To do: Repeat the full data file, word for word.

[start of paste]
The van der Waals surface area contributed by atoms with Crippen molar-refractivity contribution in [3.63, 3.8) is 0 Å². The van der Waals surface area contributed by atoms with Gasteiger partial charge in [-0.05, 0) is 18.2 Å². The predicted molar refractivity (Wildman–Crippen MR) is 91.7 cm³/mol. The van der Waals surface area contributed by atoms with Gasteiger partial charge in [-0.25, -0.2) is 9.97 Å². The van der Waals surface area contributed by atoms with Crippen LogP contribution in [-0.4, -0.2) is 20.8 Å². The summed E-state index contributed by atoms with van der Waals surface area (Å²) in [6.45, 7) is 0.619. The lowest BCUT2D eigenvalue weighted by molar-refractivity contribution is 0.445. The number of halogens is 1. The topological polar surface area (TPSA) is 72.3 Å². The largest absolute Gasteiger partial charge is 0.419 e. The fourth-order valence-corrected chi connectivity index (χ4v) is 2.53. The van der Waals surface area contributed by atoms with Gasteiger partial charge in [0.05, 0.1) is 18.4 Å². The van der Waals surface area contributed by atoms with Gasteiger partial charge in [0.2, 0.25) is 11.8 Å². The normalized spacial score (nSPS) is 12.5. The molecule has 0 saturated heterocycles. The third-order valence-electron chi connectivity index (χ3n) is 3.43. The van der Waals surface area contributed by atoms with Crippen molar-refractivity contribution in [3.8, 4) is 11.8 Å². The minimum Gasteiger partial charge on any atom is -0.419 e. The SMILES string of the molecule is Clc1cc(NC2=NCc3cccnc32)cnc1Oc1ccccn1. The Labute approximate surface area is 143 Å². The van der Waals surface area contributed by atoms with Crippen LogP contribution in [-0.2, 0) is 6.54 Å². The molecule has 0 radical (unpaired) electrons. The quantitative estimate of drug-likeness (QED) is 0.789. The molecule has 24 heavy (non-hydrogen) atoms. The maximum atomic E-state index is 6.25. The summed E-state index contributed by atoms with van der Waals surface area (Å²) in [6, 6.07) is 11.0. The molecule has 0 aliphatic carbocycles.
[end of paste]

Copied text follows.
The van der Waals surface area contributed by atoms with Crippen molar-refractivity contribution in [3.63, 3.8) is 0 Å². The van der Waals surface area contributed by atoms with Gasteiger partial charge in [-0.05, 0) is 18.2 Å². The predicted molar refractivity (Wildman–Crippen MR) is 91.7 cm³/mol. The van der Waals surface area contributed by atoms with Gasteiger partial charge in [-0.25, -0.2) is 9.97 Å². The van der Waals surface area contributed by atoms with Crippen LogP contribution in [-0.4, -0.2) is 20.8 Å². The summed E-state index contributed by atoms with van der Waals surface area (Å²) in [6.45, 7) is 0.619. The lowest BCUT2D eigenvalue weighted by molar-refractivity contribution is 0.445. The number of halogens is 1. The topological polar surface area (TPSA) is 72.3 Å². The largest absolute Gasteiger partial charge is 0.419 e. The fourth-order valence-corrected chi connectivity index (χ4v) is 2.53. The van der Waals surface area contributed by atoms with Gasteiger partial charge in [0.05, 0.1) is 18.4 Å². The van der Waals surface area contributed by atoms with Gasteiger partial charge in [0.2, 0.25) is 11.8 Å². The normalized spacial score (nSPS) is 12.5. The molecule has 0 saturated heterocycles. The third-order valence-electron chi connectivity index (χ3n) is 3.43. The van der Waals surface area contributed by atoms with Crippen molar-refractivity contribution in [3.8, 4) is 11.8 Å². The minimum Gasteiger partial charge on any atom is -0.419 e. The SMILES string of the molecule is Clc1cc(NC2=NCc3cccnc32)cnc1Oc1ccccn1. The Labute approximate surface area is 143 Å². The van der Waals surface area contributed by atoms with Crippen LogP contribution in [-0.2, 0) is 6.54 Å². The molecule has 0 radical (unpaired) electrons. The quantitative estimate of drug-likeness (QED) is 0.789. The molecule has 24 heavy (non-hydrogen) atoms. The maximum atomic E-state index is 6.25. The summed E-state index contributed by atoms with van der Waals surface area (Å²) in [6, 6.07) is 11.0. The molecule has 0 aliphatic carbocycles.